United Airlines, Best Western, Vibe Software, Travelbug, Teletext Holidays, and Harris make our roundup of the stories that are driving the travel tech conversation on 28 September.
United faces another potentially turbulent computer transition
Next week, the world’s largest airlineÂ plans to giveÂ ticket and gate agents a GUI (graphic user interface), updating the old-school, command-driven system.
Customer-service and gate agents may struggle to learn the ropes of a fresh computer system while processing ordinary traffic loads.
The switchover comes seven months after a systemwide meltdown due to a similar transition to theÂ reservation system used by merger partner Continental and only five weeks after another system failure.
Best Western revamps its website
The tool for loyalty program members to track and redeem their rewards points has also been redesigned.
Vibe Software readies customers for ATOL deadline
Starting 1 October, new rules from UK civil aviation regulators will require UK agents to use new ATOL (Air Travel Organisers Licence) certificates.
In a free fix, Vibe Software’s booking tool will help agents meet the requirements by allowing customers to automatically assign the relevant status.
Travel companies wonâ€™t have to do it manually before receiving payment on a booking.
Vibe clients include Cassidy Travel, OMEGA Travel, and Emerald Travel.
New Zealand’s top homegrown OTA expands its listings with Expedia’s help
Travelbug has begun using Expedia Affiliate Networkâ€™s Chameleon platform to add 155,000 overseas hotels listings, as the site expands from its previous domestic focus on 3,000 New Zealand properties.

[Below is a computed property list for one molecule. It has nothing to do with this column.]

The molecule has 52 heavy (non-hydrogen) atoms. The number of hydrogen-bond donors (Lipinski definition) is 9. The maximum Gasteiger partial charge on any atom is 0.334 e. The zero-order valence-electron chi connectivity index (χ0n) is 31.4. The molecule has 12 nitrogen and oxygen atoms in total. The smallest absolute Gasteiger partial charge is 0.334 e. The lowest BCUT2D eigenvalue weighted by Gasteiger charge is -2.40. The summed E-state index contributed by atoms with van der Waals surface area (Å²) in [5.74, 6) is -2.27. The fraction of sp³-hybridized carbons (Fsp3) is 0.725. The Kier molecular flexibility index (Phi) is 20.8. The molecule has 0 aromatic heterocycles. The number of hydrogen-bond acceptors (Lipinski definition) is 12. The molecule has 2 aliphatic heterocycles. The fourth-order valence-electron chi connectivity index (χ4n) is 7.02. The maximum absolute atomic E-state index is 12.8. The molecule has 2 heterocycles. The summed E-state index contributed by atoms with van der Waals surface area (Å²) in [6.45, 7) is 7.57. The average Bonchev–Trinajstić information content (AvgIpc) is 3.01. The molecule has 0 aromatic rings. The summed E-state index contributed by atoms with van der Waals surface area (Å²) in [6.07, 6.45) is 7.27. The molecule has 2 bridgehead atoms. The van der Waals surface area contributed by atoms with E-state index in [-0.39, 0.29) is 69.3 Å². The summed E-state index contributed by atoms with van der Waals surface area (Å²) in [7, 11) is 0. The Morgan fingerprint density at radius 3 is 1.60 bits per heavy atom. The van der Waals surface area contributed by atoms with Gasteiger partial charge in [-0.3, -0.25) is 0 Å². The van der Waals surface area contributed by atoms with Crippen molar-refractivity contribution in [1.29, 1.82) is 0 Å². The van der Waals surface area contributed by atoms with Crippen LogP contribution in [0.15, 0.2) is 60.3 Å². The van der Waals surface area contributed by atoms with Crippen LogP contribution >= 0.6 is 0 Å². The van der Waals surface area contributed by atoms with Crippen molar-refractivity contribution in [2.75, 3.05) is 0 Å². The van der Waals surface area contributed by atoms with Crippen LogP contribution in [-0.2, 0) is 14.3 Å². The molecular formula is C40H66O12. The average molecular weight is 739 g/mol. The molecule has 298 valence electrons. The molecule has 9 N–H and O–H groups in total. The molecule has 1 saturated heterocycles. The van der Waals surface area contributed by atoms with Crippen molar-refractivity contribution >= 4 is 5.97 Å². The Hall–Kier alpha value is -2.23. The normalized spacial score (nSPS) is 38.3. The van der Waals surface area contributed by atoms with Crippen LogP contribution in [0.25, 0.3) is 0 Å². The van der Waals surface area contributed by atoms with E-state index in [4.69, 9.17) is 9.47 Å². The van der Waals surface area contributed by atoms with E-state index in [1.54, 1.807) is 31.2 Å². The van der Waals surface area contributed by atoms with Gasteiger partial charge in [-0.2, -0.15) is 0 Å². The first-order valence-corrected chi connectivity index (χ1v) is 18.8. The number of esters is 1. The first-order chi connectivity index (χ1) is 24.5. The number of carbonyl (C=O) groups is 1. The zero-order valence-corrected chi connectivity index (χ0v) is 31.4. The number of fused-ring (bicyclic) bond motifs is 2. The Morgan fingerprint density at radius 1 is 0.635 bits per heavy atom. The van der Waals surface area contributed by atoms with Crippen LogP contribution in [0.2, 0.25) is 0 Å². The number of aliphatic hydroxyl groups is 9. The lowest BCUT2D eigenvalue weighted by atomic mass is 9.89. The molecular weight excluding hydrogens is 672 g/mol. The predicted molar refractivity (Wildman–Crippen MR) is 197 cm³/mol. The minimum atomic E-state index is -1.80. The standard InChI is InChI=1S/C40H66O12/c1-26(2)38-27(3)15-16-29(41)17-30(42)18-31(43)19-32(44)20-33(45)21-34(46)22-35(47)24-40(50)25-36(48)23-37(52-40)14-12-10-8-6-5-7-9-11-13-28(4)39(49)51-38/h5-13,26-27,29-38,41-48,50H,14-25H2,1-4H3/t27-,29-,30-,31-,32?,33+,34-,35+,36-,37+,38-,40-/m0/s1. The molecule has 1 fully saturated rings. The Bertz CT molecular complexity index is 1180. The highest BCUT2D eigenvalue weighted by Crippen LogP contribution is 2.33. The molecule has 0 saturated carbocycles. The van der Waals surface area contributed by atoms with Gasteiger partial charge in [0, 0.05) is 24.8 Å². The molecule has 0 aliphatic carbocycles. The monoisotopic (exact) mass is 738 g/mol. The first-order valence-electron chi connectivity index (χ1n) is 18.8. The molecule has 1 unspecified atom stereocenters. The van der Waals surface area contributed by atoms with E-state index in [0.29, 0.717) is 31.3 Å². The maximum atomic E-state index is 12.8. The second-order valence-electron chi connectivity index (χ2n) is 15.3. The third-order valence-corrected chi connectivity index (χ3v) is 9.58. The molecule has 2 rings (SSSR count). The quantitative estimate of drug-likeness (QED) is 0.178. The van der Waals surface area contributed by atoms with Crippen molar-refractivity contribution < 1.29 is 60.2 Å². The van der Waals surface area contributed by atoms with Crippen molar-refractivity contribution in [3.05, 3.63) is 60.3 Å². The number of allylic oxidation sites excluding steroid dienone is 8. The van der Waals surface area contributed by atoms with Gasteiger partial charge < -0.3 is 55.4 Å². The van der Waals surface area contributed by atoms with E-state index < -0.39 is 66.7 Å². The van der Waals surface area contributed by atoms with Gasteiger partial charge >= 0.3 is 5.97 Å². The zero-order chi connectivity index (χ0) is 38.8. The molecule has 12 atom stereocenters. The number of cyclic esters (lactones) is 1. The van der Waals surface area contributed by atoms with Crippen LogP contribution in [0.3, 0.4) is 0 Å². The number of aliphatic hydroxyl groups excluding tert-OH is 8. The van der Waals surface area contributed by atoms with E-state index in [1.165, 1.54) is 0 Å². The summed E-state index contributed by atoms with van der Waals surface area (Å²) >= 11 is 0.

Teletext HolidaysÂ eyes database growth
Teletext Holidays says it hasÂ doubled the size of its database of affinity partnersÂ to 1 million in the past year and that it hopes to double the number again thanks to fresh marketing campaigns with Virgin Media and Samsung.
The company’s website received more than 20 million unique users in 2011, placing it within the top ten most visited websites in the UK for online holiday searches, reportsÂ Hitwise.
Harris wins huge FAA contract
The Federal Aviation Administration has awarded Harris, the IT company, a seven-year, $331 million contract to provide integration and engineering services for next-generationÂ air/ground data communications services betweenÂ FAA air traffic control sites and aircraft.
The goal is toÂ automate many of today’s routine air traffic control communications, replacing voice communications by pilot with automated data messaging equivalents.
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